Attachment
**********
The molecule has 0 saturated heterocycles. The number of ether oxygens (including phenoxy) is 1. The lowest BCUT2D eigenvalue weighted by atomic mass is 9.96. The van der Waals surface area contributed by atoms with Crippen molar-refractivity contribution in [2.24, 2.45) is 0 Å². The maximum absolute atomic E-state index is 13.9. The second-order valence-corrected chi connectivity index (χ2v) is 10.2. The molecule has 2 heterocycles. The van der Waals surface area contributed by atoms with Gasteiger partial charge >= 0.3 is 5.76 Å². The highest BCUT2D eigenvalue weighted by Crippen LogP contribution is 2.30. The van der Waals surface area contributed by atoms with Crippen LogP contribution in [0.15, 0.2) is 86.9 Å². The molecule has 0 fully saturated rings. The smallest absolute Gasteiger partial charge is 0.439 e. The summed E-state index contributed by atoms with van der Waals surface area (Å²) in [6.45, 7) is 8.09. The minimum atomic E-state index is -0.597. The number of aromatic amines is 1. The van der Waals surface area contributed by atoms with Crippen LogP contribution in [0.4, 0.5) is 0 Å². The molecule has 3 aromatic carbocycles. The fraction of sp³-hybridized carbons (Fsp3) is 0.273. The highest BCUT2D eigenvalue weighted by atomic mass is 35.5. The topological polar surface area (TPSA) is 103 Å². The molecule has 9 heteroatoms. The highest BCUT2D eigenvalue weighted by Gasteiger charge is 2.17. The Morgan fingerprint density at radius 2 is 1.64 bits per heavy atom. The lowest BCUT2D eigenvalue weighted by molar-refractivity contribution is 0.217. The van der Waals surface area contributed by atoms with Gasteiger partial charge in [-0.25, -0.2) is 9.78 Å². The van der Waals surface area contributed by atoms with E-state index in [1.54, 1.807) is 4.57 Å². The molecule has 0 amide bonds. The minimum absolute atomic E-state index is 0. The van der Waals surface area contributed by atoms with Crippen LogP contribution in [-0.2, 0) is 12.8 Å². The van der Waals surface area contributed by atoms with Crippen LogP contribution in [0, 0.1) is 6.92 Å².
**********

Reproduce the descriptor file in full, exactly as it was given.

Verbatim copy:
The molecule has 0 saturated heterocycles. The number of ether oxygens (including phenoxy) is 1. The lowest BCUT2D eigenvalue weighted by atomic mass is 9.96. The van der Waals surface area contributed by atoms with Crippen molar-refractivity contribution in [2.24, 2.45) is 0 Å². The maximum absolute atomic E-state index is 13.9. The second-order valence-corrected chi connectivity index (χ2v) is 10.2. The molecule has 2 heterocycles. The van der Waals surface area contributed by atoms with Gasteiger partial charge >= 0.3 is 5.76 Å². The highest BCUT2D eigenvalue weighted by Crippen LogP contribution is 2.30. The van der Waals surface area contributed by atoms with Crippen LogP contribution in [0.15, 0.2) is 86.9 Å². The molecule has 0 fully saturated rings. The smallest absolute Gasteiger partial charge is 0.439 e. The summed E-state index contributed by atoms with van der Waals surface area (Å²) in [6.45, 7) is 8.09. The minimum atomic E-state index is -0.597. The number of aromatic amines is 1. The van der Waals surface area contributed by atoms with Crippen LogP contribution in [0.4, 0.5) is 0 Å². The molecule has 3 aromatic carbocycles. The fraction of sp³-hybridized carbons (Fsp3) is 0.273. The highest BCUT2D eigenvalue weighted by atomic mass is 35.5. The topological polar surface area (TPSA) is 103 Å². The molecule has 9 heteroatoms. The highest BCUT2D eigenvalue weighted by Gasteiger charge is 2.17. The Morgan fingerprint density at radius 2 is 1.64 bits per heavy atom. The lowest BCUT2D eigenvalue weighted by molar-refractivity contribution is 0.217. The van der Waals surface area contributed by atoms with Gasteiger partial charge in [-0.25, -0.2) is 9.78 Å². The van der Waals surface area contributed by atoms with E-state index in [1.54, 1.807) is 4.57 Å². The molecule has 0 amide bonds. The minimum absolute atomic E-state index is 0. The van der Waals surface area contributed by atoms with Crippen LogP contribution in [-0.2, 0) is 12.8 Å². The van der Waals surface area contributed by atoms with Crippen LogP contribution in [0, 0.1) is 6.92 Å².